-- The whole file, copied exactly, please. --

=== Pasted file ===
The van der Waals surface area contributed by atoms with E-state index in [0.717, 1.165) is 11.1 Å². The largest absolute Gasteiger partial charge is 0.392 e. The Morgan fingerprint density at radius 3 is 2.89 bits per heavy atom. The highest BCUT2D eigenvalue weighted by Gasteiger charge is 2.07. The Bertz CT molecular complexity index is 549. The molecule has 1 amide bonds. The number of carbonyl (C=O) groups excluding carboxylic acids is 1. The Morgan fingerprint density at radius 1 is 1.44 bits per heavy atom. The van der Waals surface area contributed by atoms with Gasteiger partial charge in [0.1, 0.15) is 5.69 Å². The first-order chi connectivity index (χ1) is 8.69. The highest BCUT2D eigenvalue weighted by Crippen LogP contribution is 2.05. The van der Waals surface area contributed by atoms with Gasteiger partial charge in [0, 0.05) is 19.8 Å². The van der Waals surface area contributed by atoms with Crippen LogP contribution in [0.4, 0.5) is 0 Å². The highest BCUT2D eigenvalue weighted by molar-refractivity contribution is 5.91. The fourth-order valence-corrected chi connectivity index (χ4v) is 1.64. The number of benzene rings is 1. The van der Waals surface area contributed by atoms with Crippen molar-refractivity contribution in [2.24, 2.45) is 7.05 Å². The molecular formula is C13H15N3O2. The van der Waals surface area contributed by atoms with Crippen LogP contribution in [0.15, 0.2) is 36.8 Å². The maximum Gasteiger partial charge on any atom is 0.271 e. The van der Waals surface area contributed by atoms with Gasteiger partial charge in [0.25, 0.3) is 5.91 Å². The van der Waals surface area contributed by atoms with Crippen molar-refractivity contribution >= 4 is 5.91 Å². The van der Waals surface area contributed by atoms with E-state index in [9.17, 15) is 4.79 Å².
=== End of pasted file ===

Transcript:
The van der Waals surface area contributed by atoms with E-state index in [0.717, 1.165) is 11.1 Å². The largest absolute Gasteiger partial charge is 0.392 e. The Morgan fingerprint density at radius 3 is 2.89 bits per heavy atom. The highest BCUT2D eigenvalue weighted by Gasteiger charge is 2.07. The Bertz CT molecular complexity index is 549. The molecule has 1 amide bonds. The number of carbonyl (C=O) groups excluding carboxylic acids is 1. The Morgan fingerprint density at radius 1 is 1.44 bits per heavy atom. The van der Waals surface area contributed by atoms with Gasteiger partial charge in [0.1, 0.15) is 5.69 Å². The first-order chi connectivity index (χ1) is 8.69. The highest BCUT2D eigenvalue weighted by Crippen LogP contribution is 2.05. The van der Waals surface area contributed by atoms with Gasteiger partial charge in [0, 0.05) is 19.8 Å². The van der Waals surface area contributed by atoms with Crippen LogP contribution in [0.4, 0.5) is 0 Å². The highest BCUT2D eigenvalue weighted by molar-refractivity contribution is 5.91. The fourth-order valence-corrected chi connectivity index (χ4v) is 1.64. The number of benzene rings is 1. The van der Waals surface area contributed by atoms with Crippen molar-refractivity contribution in [2.24, 2.45) is 7.05 Å². The molecular formula is C13H15N3O2. The van der Waals surface area contributed by atoms with Crippen LogP contribution in [0.15, 0.2) is 36.8 Å². The maximum Gasteiger partial charge on any atom is 0.271 e. The van der Waals surface area contributed by atoms with Gasteiger partial charge in [0.25, 0.3) is 5.91 Å². The van der Waals surface area contributed by atoms with Crippen molar-refractivity contribution >= 4 is 5.91 Å². The van der Waals surface area contributed by atoms with E-state index in [9.17, 15) is 4.79 Å².